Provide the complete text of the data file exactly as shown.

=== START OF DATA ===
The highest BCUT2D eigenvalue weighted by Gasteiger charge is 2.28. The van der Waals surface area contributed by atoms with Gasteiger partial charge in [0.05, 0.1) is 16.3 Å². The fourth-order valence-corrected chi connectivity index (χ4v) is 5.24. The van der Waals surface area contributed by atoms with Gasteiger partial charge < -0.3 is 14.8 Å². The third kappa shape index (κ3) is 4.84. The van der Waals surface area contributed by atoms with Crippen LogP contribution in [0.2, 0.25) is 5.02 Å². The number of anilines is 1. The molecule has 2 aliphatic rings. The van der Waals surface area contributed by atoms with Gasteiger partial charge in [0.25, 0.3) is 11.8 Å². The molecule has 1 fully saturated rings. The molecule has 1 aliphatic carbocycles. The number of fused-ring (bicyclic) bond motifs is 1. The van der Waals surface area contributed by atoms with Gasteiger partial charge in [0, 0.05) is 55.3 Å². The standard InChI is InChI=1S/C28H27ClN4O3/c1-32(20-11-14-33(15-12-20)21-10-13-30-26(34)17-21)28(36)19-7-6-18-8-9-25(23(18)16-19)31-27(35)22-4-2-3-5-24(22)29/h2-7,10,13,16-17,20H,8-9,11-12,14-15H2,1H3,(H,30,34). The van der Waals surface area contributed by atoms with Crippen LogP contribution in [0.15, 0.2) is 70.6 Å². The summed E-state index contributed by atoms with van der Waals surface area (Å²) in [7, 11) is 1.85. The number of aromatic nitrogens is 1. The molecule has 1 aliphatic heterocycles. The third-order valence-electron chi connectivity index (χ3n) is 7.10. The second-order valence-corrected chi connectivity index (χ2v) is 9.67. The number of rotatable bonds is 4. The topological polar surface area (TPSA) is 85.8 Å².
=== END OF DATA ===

The highest BCUT2D eigenvalue weighted by Gasteiger charge is 2.28. The van der Waals surface area contributed by atoms with Gasteiger partial charge in [0.05, 0.1) is 16.3 Å². The fourth-order valence-corrected chi connectivity index (χ4v) is 5.24. The van der Waals surface area contributed by atoms with Gasteiger partial charge < -0.3 is 14.8 Å². The third kappa shape index (κ3) is 4.84. The van der Waals surface area contributed by atoms with Crippen LogP contribution in [0.2, 0.25) is 5.02 Å². The number of anilines is 1. The molecule has 2 aliphatic rings. The van der Waals surface area contributed by atoms with Gasteiger partial charge in [0.25, 0.3) is 11.8 Å². The molecule has 1 fully saturated rings. The molecule has 1 aliphatic carbocycles. The number of fused-ring (bicyclic) bond motifs is 1. The van der Waals surface area contributed by atoms with Gasteiger partial charge in [0, 0.05) is 55.3 Å². The standard InChI is InChI=1S/C28H27ClN4O3/c1-32(20-11-14-33(15-12-20)21-10-13-30-26(34)17-21)28(36)19-7-6-18-8-9-25(23(18)16-19)31-27(35)22-4-2-3-5-24(22)29/h2-7,10,13,16-17,20H,8-9,11-12,14-15H2,1H3,(H,30,34). The van der Waals surface area contributed by atoms with Crippen LogP contribution in [0.15, 0.2) is 70.6 Å². The summed E-state index contributed by atoms with van der Waals surface area (Å²) in [7, 11) is 1.85. The number of aromatic nitrogens is 1. The molecule has 1 aliphatic heterocycles. The third-order valence-electron chi connectivity index (χ3n) is 7.10. The second-order valence-corrected chi connectivity index (χ2v) is 9.67. The number of rotatable bonds is 4. The topological polar surface area (TPSA) is 85.8 Å².